Ellsbury powering up as health increases

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Ellsbury powering up as health increases

BOSTON Jacoby Ellsburys first-inning solo home run tied the game. He went 2-for-4, adding a sixth-inning double off the wall in left, with two runs scored and an RBI, extending his hitting streak to a season-high seven games. While it was just his second home run of the season, he has hit in 12 of his last 15 games, at a .324 clip, going 22-for-68 with seven doubles, a home run, eight RBI, and 11 runs scored.

Still, Ellsbury, who missed 79 games with a right shoulder subluxation before being activated from the disabled list on July 13, insists hes not doing anything differently, just making regular progress.

Yeah, feel good at the plate, he said. Throughout a course of a season you have good months, you have better months. Ive only been back for a month, a little over a month, a month and a half, so its just a matter of time.

Of his 29 hits in August, 11 have been doubles. Ellsbury hit in the third spot in the lineup Monday against the Royals. It was his third game starting there, the first time in his career hes been in the starting lineup in the No. 3 spot. Moving him to that spot earlier in the homestand, manager Bobby Valentine said he hoped it would help Ellsbury be more aggressive at the plate. Ellsbury, who is hitting .274 overall this season, is now 5-for-13, batting .385 in the third spot, with a home run, two doubles, four runs scored, and an RBI.

Its all just a matter of feeling better, Ellsbury said.

Thats the plan, he said. Through the course of a season always getting stronger, always getting better. Yeah, squaring up balls. Even some of the outs have been hard.

Ive always felt like I get strong, stronger as the season goes on. Thats a tribute to my workouts in the offseason. I always try to be stronger as the season goes on.

Valentine has seen the differences.

Ive seen a more aggressive hitter whos driving the ball better, hitting with some power and really impressive on the bases, Valentine said. Seems like his body is really feeling good about baseball right now. And giving us that first run, tying it up that quickly, you never know how big that is but I think it was big. Hitting off the wall doesnt hurt, either.

As expected, Red Sox send Swihart to Pawtucket

As expected, Red Sox send Swihart to Pawtucket

Blake Swihart wasn't going to win a job. Monday merely made that official.

Swihart was optioned out as the Red Sox made further cuts, sending a player who could still be the Red Sox catcher of the future -- well, one of them anyway -- to Triple-A Pawtucket, where he's expected to work on his receiving.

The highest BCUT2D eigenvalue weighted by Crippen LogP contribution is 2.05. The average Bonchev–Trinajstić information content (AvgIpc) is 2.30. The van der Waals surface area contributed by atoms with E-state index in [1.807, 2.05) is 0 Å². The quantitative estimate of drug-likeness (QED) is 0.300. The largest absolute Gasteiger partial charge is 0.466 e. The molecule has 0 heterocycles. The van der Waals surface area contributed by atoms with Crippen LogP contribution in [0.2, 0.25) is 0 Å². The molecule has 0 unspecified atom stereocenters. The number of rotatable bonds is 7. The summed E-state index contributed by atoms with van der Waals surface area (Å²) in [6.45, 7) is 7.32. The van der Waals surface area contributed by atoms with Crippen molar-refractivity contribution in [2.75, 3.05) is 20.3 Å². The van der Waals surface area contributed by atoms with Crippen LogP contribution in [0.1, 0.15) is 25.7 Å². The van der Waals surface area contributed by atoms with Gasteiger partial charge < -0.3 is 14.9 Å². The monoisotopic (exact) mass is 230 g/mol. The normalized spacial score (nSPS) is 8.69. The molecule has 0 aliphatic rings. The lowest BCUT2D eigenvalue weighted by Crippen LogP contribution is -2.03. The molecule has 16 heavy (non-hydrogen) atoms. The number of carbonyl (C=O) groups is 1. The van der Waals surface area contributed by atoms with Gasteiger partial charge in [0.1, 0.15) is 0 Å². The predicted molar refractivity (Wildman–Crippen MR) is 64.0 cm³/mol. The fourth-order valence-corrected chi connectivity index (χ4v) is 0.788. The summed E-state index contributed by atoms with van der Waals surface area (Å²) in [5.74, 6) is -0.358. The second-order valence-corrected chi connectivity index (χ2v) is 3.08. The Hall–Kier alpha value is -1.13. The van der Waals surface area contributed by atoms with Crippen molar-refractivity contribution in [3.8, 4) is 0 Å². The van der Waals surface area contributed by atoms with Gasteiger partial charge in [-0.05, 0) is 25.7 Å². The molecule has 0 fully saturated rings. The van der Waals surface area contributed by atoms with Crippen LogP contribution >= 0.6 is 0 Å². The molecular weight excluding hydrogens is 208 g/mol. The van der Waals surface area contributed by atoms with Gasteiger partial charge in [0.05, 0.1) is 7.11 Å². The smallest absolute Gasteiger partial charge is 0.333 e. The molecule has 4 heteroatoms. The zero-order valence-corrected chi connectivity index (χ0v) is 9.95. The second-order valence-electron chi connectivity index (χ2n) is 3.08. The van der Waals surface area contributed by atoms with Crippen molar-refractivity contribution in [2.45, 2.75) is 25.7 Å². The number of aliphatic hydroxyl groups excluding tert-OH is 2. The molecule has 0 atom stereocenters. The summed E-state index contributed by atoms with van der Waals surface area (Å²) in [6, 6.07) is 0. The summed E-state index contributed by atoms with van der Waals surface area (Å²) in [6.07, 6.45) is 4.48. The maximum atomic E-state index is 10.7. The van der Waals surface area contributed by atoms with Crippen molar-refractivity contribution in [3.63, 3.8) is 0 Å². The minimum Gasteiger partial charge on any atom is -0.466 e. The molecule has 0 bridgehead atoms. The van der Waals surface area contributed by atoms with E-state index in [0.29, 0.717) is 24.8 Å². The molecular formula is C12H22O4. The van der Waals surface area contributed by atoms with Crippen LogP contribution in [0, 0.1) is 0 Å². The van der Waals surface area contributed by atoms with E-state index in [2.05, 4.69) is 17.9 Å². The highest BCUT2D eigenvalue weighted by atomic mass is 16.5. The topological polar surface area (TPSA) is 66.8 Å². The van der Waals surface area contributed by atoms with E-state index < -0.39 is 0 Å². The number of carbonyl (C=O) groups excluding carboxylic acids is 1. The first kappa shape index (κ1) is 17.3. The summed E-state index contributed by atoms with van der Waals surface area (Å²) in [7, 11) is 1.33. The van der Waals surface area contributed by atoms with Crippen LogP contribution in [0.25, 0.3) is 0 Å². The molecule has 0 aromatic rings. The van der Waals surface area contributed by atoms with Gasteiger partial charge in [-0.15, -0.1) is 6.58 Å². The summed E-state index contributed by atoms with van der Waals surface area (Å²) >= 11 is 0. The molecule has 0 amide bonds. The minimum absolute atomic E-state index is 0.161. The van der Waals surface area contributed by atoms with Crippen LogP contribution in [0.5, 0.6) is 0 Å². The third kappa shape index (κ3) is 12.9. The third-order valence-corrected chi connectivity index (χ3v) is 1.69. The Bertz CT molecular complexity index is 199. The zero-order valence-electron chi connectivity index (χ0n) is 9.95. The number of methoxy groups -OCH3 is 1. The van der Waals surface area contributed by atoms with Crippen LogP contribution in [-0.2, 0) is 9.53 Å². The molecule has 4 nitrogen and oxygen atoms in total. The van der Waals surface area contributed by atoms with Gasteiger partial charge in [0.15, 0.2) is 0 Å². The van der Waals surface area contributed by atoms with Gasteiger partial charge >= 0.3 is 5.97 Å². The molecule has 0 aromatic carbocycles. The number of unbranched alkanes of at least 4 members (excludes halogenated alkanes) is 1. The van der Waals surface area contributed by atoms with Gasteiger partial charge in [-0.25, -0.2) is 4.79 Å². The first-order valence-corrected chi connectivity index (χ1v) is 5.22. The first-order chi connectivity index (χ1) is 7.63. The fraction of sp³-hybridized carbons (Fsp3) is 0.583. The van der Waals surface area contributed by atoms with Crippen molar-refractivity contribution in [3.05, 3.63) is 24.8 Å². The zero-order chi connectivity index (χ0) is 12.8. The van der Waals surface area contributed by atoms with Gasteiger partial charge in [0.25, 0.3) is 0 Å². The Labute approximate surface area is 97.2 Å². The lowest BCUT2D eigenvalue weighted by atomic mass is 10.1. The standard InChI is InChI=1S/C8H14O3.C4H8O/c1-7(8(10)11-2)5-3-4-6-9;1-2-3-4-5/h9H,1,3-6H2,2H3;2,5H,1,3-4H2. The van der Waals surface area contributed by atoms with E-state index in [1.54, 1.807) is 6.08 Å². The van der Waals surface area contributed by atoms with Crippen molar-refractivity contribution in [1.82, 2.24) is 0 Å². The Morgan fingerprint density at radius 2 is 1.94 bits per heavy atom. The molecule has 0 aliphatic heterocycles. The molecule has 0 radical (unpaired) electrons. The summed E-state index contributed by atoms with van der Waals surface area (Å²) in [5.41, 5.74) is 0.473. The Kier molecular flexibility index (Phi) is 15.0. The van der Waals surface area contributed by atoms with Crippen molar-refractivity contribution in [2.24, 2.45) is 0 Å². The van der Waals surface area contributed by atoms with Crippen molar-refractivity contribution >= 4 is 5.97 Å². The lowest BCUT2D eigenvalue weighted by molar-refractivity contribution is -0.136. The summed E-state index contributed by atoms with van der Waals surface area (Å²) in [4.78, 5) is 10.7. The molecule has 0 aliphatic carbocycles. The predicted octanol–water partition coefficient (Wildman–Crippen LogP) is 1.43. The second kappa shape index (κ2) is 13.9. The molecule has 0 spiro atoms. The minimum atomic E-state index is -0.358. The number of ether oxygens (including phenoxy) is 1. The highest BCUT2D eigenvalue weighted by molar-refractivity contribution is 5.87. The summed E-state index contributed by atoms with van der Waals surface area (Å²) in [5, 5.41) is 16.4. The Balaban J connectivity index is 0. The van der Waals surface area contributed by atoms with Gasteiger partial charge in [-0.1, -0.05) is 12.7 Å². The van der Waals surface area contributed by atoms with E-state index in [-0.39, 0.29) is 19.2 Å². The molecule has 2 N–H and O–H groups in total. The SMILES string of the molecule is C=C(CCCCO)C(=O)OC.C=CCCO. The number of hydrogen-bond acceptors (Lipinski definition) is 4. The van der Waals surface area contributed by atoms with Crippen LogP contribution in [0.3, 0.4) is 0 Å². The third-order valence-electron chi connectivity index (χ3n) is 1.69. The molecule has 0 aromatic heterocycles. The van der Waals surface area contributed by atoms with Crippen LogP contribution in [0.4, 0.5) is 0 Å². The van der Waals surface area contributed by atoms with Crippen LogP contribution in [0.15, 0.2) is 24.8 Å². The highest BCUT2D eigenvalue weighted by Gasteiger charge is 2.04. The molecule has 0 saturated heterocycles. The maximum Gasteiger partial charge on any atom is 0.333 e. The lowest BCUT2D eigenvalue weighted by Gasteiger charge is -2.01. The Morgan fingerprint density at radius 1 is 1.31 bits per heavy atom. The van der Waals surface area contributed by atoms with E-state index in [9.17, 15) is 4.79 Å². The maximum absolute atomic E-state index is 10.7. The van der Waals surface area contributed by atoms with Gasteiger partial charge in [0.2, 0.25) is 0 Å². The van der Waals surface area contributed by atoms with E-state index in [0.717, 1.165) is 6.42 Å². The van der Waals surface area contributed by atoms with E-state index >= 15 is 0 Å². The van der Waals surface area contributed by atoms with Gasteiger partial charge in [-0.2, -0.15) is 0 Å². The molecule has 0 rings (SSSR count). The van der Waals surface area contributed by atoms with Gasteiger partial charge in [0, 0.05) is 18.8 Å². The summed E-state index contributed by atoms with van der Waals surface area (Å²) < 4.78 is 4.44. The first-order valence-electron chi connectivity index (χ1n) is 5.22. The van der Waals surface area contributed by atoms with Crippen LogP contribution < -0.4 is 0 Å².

Swihart hit .325 in 40 Grapefruit League at-bats.

"Had a very strong camp and showed improvements defensively. Swung the bat very well," manager John Farrell told reporters in Florida.  "For the player that he is and the person that he is, you love him as a person. He's a hell of a talented player.

"He made some subtle adjustments with his setup [defensively]. That gave him a different look to pitchers on the mound. Pitchers talked positively about the look that they got from him behind the plate. I think it softened his hands somewhat to receive the ball better. And there were a number of occasions where he was able to get a pitchers' pitch called for a strike, so the presentation of the umpire was a little bit more subtle and consistent then maybe years' past."

Sandy Leon's hot hitting in 2016 earned him an automatic crack at the lead catching spot for this year. Combined with the fact that Christian Vazquez looks great defensively, went deep on Sunday and is out of options, Swihart was the obvious odd man out.

He had options, the others didn't.

Deven Marrero was also optioned to Pawtucket. Sam Travis -- who, like Swihart, could break camp with the 2018 team -- was reassigned to minor-league camp, as was catcher Dan Butler.

The Sox have 38 players left in camp, 32 from the 40-man roster.

Red Sox reliever Tyler Thornburg likely headed to disabled list

Red Sox reliever Tyler Thornburg likely headed to disabled list

Righty Tyler Thornburg seems a guarantee to join David Price on the disabled list to start the season.

Thornburg, the biggest acquisition Red Sox president of baseball operations Dave Dombrowski made for the bullpen this winter, was scratched Monday because of a spasm in his upper right trapezius — not a great sign for a pitcher who already had throwing shoulder issues this spring.

Sox manager John Farrell told reporters in Florida the spasm was “not shoulder related.”  But the trap, a large muscle along the neck and back, does extend to the shoulder blade.

Dombrowski told reporters it is most likely that Thornburg starts the year on the disabled list. More is expected to be known Tuesday, possibly after an MRI.

Robby Scott could be a replacement for Thornburg. If so, the Sox would likely have three lefties in the bullpen, along with Fernando Abad and Robbie Ross Jr.

"Possibly. Possibly," Dombrowski said of Scott. “We still have to make those decisions. But possibly.”

Dombrowski didn’t indicate a desire to go outside the organization for now.

Thornburg had barely enough time to get ready for Opening Day prior to Monday’s setback. If he indeed starts the season on the DL, Joe Kelly would be the eighth-inning reliever for the Sox — a role Kelly was headed for anyway given Thornburg’s shaky spring.

Thornburg, 28, had a 2.15 ERA last season for the Brewers. The Sox picked him up at the winter meetings in a deal that sent Travis Shaw and prospects to the Milwaukee Brewers.